Thanks to generous donors and the support of foundation grants, HSSC has helped rescue, treat, and save hundreds of dogs that were heartworm positive.

    Support for the Healing Hearts Fund provided by:



    Sweet heartworm positive Chihuahua Aly was transported to HSSC from a local high-kill shelter. Now healed, Aly is ready for her next adventure with her new family.



    Like most Retrievers, Andrew has no shortage of love to give. This three-year-old Labrador was transported to HSSC from an overcrowded Humane Society in Georgia. Heartworm positive, Andrew required expensive medical treatment and some TLC. After he healed like the champ he is, he found his furever home.



    Axel, a two-year-old Poodle mix, was almost a heartworm casualty. He came to HSSC from a hoarding case in December 2015. His heartworm treatments left him seriously ill. He spent two months recovering before being cleared for adoption. Now he's happy in his furever home.


    Charity Navigator

    HSSC has received the coveted 4-star rating from Charity NavigatorAmerica’s premier independent charity evaluator, for consecutive years. Receiving four out of a possible four stars indicates that HSSC adheres to good governance and other best practices that minimize the chance of unethical activities and consistently executes its mission in a fiscally responsible way. Additionaly, HSSC has a perfect score of 100. HSSC is the only perfect-scoring animal-welfare organization in Florida. Nationwide, HSSC is one of just eight perfect-scoring animal-welfare organizations.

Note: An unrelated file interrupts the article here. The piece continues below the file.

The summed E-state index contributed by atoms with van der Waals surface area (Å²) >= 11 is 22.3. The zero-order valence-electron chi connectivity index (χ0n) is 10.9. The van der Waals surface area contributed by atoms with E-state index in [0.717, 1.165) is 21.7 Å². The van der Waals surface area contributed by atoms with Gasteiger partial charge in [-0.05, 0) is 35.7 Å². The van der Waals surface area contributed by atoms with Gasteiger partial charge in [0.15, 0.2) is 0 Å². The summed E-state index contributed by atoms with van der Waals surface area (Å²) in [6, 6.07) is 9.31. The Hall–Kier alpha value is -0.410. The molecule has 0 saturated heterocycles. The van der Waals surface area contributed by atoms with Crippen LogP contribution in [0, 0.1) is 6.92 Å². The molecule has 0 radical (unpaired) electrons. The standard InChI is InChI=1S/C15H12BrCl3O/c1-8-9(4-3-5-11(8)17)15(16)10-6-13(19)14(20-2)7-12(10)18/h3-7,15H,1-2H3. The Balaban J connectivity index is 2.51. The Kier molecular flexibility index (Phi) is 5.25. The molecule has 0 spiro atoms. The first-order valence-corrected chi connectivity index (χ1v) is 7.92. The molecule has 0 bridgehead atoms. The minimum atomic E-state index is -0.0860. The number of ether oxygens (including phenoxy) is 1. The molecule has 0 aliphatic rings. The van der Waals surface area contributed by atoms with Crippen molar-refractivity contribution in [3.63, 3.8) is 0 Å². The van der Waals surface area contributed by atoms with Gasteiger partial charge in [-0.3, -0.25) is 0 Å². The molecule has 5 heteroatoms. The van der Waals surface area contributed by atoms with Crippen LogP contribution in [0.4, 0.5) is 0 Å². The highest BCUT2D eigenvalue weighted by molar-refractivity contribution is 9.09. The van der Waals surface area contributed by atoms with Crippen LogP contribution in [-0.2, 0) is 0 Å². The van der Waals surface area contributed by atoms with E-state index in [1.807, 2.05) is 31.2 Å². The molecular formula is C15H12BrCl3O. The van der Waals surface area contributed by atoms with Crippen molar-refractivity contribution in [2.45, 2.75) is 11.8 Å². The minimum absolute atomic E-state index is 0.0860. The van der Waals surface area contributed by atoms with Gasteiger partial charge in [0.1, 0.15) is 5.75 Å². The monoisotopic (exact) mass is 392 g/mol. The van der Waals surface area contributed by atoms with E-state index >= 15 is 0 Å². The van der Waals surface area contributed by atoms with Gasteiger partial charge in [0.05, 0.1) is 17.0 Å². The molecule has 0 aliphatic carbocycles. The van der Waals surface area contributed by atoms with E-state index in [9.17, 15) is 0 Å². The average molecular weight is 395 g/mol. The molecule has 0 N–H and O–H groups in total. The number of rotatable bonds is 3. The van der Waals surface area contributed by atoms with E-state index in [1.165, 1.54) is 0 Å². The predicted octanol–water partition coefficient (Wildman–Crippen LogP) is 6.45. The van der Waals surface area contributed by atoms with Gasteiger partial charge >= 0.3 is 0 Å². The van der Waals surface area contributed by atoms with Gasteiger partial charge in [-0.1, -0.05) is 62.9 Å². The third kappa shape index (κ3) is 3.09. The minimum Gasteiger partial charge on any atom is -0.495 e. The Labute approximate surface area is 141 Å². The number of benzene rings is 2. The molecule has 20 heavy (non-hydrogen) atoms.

Ben was a sweet, two-year-old Labrador Retriever when he arrived at HSSC from Acadiana Animal Aid in Louisiana, and he was also heartworm positive. This loving boy was adopted only one week after HSSC healed his heart. Happy tails, Ben!



    Coco is a lucky little Chihuahua who came to HSSC from Sarasota County Sheriff's Office Animal Services when their shelter became overcrowded. He quickly found his furever home after HSSC gave him the treatment and care he needed. Coco is a happy little guy who loves people, and his tail never stops wagging. 



    At just two years old, Cookie had already been through more than any dog should ever have to endure. She came from a hoarding case in Louisiana. Not only was she heartworm positive, she was also pregnant. After giving birth and weening her pups (many of whom were adopted from HSSC too!), she was treated for heartworms, spayed, and adopted.